Reaped Upon Reflection is a jolting and honest glimpse of the innermost workings of the human condition. It shares a well-deserved place in the realms of both technical death and progressive metal that deem it a worthy listen for anyone hoping to headbang their stressors away.
One reason I believe metal is so attractive to many is its ability to make the listener feel empowered. The heavy riffs and blast beats provide the perfect foundation for some excellent headbanging material. The genre that draws me in first when I’m in the mood for this is some good ol’ technical death metal. And with their newest release, Reaped Upon Reflection, Mirthless does not disappoint.
Reaped Upon Reflection is the second full-length album by Lawrenceville, Georgia natives Mirthless. Ranking in similarity to the gruff sounds of Allegaeon and early Rivers of Nihil, they certainly have the driving force to make it just as far. Reaped Upon Reflection immediately starts off with a quick throat-punch on the track “Unfeigned Purpose” which seems to center around themes of addiction or an internal struggle, and the effect such actions have on oneself and those around them. Vocalists Eli Roberson and Yousef Jeddi deliver forceful growls and harmonies to offset the strong melodies of Jeddi’s guitar. Then, the album takes a pleasantly surprising turn on “Tethered to a Trigger” with an uplifting and folksy, symphonic violin outro courtesy of Roberson. However, we are thrown right back into the fire with “Lucid Terror”, which rings true to its name, as it evokes a sense of a sleepless cacophony, rearing to cause chaos and bewilderment in its path. Then, the track listing proceeds to thoroughly jolt the listener to wake with “The Means for Peace”.
Technical death metal was among the first genres to fully get me hooked into the metal scene, so even though bands catering to this genre get a lot of flack for ‘all sounding the same’, it will always remain very dear to my heart. In my opinion, there is a great deal of interest and intrigue to be found in any of the more technical sub-genres of metal, as it seems easier to hear every single note and melody the rhythm has to offer. The lyrics, of course, typically hold darker themes within them, but Mirthless pans across an interesting spectrum with Reaped Upon Reflection of dealing with the inner dilemmas man faces throughout a lifetime. While self-reflection within music is not a new idea per se, Mirthless tells the story in a powerful, reverberating way.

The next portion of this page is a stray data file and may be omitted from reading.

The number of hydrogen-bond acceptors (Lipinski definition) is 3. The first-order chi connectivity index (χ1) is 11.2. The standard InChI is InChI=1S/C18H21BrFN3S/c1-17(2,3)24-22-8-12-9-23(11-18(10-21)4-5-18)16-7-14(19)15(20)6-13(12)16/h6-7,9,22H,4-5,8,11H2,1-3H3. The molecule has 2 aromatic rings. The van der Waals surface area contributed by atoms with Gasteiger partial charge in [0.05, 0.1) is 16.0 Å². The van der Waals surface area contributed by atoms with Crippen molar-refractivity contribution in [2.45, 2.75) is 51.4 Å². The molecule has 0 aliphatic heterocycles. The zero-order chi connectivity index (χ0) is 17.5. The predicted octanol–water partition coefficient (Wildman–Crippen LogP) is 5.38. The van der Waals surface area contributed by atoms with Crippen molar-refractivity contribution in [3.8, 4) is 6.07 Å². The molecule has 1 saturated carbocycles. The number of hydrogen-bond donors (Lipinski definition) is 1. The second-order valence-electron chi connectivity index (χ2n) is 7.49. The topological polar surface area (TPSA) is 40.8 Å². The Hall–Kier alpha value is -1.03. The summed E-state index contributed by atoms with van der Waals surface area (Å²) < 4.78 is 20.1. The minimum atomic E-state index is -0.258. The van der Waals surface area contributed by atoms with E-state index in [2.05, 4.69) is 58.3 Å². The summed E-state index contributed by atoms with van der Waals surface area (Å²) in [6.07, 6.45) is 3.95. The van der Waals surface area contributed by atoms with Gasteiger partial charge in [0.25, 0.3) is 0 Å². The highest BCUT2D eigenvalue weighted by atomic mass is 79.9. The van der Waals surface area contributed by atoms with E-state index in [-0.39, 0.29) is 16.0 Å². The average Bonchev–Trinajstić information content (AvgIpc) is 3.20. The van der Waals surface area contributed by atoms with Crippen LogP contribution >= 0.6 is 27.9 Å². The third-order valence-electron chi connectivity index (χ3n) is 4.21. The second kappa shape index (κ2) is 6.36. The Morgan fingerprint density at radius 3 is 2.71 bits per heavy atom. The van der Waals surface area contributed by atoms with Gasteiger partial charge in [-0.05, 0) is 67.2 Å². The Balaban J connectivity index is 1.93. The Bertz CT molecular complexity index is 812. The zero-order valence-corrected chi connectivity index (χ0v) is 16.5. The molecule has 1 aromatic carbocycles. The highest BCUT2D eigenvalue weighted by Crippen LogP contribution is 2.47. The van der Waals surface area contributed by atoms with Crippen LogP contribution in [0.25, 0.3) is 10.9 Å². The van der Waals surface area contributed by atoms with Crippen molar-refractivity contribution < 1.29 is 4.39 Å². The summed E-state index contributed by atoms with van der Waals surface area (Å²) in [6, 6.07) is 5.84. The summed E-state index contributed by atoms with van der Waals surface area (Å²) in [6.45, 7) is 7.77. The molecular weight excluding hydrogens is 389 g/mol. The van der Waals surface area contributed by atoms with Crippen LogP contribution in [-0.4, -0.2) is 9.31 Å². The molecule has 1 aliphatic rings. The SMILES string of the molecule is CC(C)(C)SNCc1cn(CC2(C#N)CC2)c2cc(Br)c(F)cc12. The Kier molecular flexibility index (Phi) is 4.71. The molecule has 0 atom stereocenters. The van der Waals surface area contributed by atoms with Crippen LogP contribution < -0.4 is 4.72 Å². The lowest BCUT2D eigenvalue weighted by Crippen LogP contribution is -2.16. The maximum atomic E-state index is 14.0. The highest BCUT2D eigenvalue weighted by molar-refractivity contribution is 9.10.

The insane blast beats of drummer Matthew Carmichael on “Anhedonia” keep the power trip alive as we are hurled through the sky, only to be caught up in the complicated web of “Eyes Over Shoulders”, with its ear-melting polyrhythms and bass slides. The album allows for just a short breather on “The Seeds of Enmity” and “Bereft”, with long riffs encased by sharp, hard-hitting unclean vocals. Then, finally, we are laid down to rest on “The Circle” as our journey through the innermost depths of the human psyche have come to accept the world around itself.
While I would say I am fairly seasoned in the sound of technical death metal, Mirthless hit a slightly different-in-a-good-way tone for me. Reaped Upon Reflection leans more on the progressive side of metal, and I found that aspect of this album thoroughly enjoyable, along with the overall structure of lyricism and musicality. Sometimes, you hear an album and it just does not flow together the way an album probably should, but that is not true in this case. The phrase ‘tiny, but mighty’ comes to mind with this band, and they will certainly stay on my radar from now on.